You have to figure out what’s the culprit. And I’ll tell people it’s the egg salad. But anyway.

[both laugh]

But yeah. So, as a dean, it’s a little bit different. As a dean, I’m really helping to set what the global real agenda will look like for us as well as our local identity and our vision and our mission for our work.

The interesting thing about New York is in a public health sense, New York is a little bit of a crowded landscape. Why? Because we’ve got Columbia University there, who is one of the nation’s top schools of public health.

It’s not a school of global public health, but there are plenty of people at Columbia that do work on the global landscape.

We’re really trying to set ourselves apart and create what the global agenda will look like.

For example, we saw during COVID, there were literally countries in Africa where only five people had been vaccinated. The head of the country, that person’s spouse, maybe that person’s children. Nobody else had even had a vaccine available to them.

Meanwhile, we’re dealing with vaccine waste here and we’re throwing vaccines in the trash.

Public health is cool because it deals with not just the things that might seem obvious, but it deals with issues around supply chain and distribution.

That was the big issue. We had this vaccine that was life-saving, but how do you get it to certain parts of Africa when you’ve got to keep it stored? The first two that we had, these very low temperatures, and get it to people.

So, public health people deal with those types of challenges.

NYU School of Global Public Health takes that on and takes that mission on in a way for the world to figure out: How do we get that to the people who need it most, fairly and equitably?

Ah, so part of the mission of your new role is more global, not just New York, right?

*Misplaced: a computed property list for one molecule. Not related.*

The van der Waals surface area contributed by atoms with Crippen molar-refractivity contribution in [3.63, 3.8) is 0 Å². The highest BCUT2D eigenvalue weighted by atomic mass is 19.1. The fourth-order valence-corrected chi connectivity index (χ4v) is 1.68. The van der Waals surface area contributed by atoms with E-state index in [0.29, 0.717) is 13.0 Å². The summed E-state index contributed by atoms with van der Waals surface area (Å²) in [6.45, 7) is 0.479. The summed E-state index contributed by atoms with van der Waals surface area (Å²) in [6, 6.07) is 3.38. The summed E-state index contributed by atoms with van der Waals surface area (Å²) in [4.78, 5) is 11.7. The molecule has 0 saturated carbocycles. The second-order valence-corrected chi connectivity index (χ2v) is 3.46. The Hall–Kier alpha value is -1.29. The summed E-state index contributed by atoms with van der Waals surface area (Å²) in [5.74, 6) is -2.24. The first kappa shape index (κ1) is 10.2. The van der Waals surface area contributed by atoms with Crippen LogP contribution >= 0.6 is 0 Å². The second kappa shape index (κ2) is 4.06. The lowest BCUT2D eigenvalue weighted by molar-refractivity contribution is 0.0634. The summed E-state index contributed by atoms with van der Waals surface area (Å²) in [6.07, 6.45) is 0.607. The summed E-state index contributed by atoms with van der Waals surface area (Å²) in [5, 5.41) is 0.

Just, oh, what can you do globally to raise more awareness and make more change and impact?

Yeah. And if you think about it, unfortunately even in the US, your zip code is a stronger predictor of how long you can expect to live and the quality of life that you can expect to live more so than your genetic code.

That’s sad. Yeah.

And not that genes don’t influence and shape health and health outcomes, but your zip code is the most potent predictor of how long you will live and the quality of life.

Not that genes don’t influence and shape health and health outcomes, but your zip code is the most potent predictor of how long you will live and the quality of life.

We call that mortality and morbidity. Mortality being how long you can expect to live, and morbidity being the conditions that you will be living with during that period.

And if you know people who are sick or have chronic health conditions, many, even ones that they couldn’t control, like MS or something like that, living and not being well is rough. It’s a tough way to go.

Yeah. Is there any hope to making change like that? It seems like a big fight.

I think there is, but I fundamentally believe two things. One, that health is a right and not a privilege. It’s a birthright, but that’s not unfortunately how people experience health and access to everything that they would need to be healthy.

The second thing I believe is that it’s treated right now and this issue around equity, and I think of equity and health equity as the issues and opportunities for fairness and fair play in the world. We treat it like it’s a zero sum game because you got to think about it.

I’m going to say the R word, racism. Racism has winners and losers.

Even if you don’t want to be a beneficiary, I can say to you, as a white male, you benefit from racism. You say, “Dr. Deb, not true. I never asked for that. I don’t want that.”

You might tell me some story of your immigrant grandparents or great-grandparents who came here with 5 cents and a dream and a lot of drive. And the reality of it is there’s privilege that- That’s what privilege is about.

So, racism really does have winners and losers.